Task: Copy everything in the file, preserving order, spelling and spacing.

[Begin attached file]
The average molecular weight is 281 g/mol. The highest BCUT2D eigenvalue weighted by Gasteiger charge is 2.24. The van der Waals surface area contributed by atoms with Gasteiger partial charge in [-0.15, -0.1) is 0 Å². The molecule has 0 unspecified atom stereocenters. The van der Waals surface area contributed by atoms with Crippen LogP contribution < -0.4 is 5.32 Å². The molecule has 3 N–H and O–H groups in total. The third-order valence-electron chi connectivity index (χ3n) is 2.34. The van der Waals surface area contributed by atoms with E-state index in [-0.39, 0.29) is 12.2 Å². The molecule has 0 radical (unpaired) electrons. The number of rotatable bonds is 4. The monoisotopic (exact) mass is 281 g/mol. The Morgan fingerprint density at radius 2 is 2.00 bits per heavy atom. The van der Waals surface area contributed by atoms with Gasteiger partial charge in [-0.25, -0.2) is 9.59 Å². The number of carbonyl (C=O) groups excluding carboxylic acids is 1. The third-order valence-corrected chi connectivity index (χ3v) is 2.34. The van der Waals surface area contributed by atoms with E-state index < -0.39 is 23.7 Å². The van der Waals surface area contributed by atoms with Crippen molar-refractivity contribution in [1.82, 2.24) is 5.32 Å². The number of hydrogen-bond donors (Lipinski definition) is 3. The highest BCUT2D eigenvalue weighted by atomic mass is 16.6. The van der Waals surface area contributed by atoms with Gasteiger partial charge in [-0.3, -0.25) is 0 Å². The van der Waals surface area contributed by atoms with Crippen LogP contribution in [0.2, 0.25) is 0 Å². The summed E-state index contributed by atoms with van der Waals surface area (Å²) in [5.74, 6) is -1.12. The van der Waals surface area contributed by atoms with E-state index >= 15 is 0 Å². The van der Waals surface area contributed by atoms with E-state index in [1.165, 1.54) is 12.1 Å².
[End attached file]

The average molecular weight is 281 g/mol. The highest BCUT2D eigenvalue weighted by Gasteiger charge is 2.24. The van der Waals surface area contributed by atoms with Gasteiger partial charge in [-0.15, -0.1) is 0 Å². The molecule has 0 unspecified atom stereocenters. The van der Waals surface area contributed by atoms with Crippen LogP contribution < -0.4 is 5.32 Å². The molecule has 3 N–H and O–H groups in total. The third-order valence-electron chi connectivity index (χ3n) is 2.34. The van der Waals surface area contributed by atoms with E-state index in [-0.39, 0.29) is 12.2 Å². The molecule has 0 radical (unpaired) electrons. The number of rotatable bonds is 4. The monoisotopic (exact) mass is 281 g/mol. The Morgan fingerprint density at radius 2 is 2.00 bits per heavy atom. The van der Waals surface area contributed by atoms with Gasteiger partial charge in [-0.25, -0.2) is 9.59 Å². The number of carbonyl (C=O) groups excluding carboxylic acids is 1. The third-order valence-corrected chi connectivity index (χ3v) is 2.34. The van der Waals surface area contributed by atoms with E-state index < -0.39 is 23.7 Å². The van der Waals surface area contributed by atoms with Crippen molar-refractivity contribution in [1.82, 2.24) is 5.32 Å². The number of hydrogen-bond donors (Lipinski definition) is 3. The highest BCUT2D eigenvalue weighted by atomic mass is 16.6. The van der Waals surface area contributed by atoms with Gasteiger partial charge in [-0.3, -0.25) is 0 Å². The van der Waals surface area contributed by atoms with Crippen LogP contribution in [0.2, 0.25) is 0 Å². The summed E-state index contributed by atoms with van der Waals surface area (Å²) in [5.74, 6) is -1.12. The van der Waals surface area contributed by atoms with E-state index >= 15 is 0 Å². The van der Waals surface area contributed by atoms with E-state index in [1.165, 1.54) is 12.1 Å².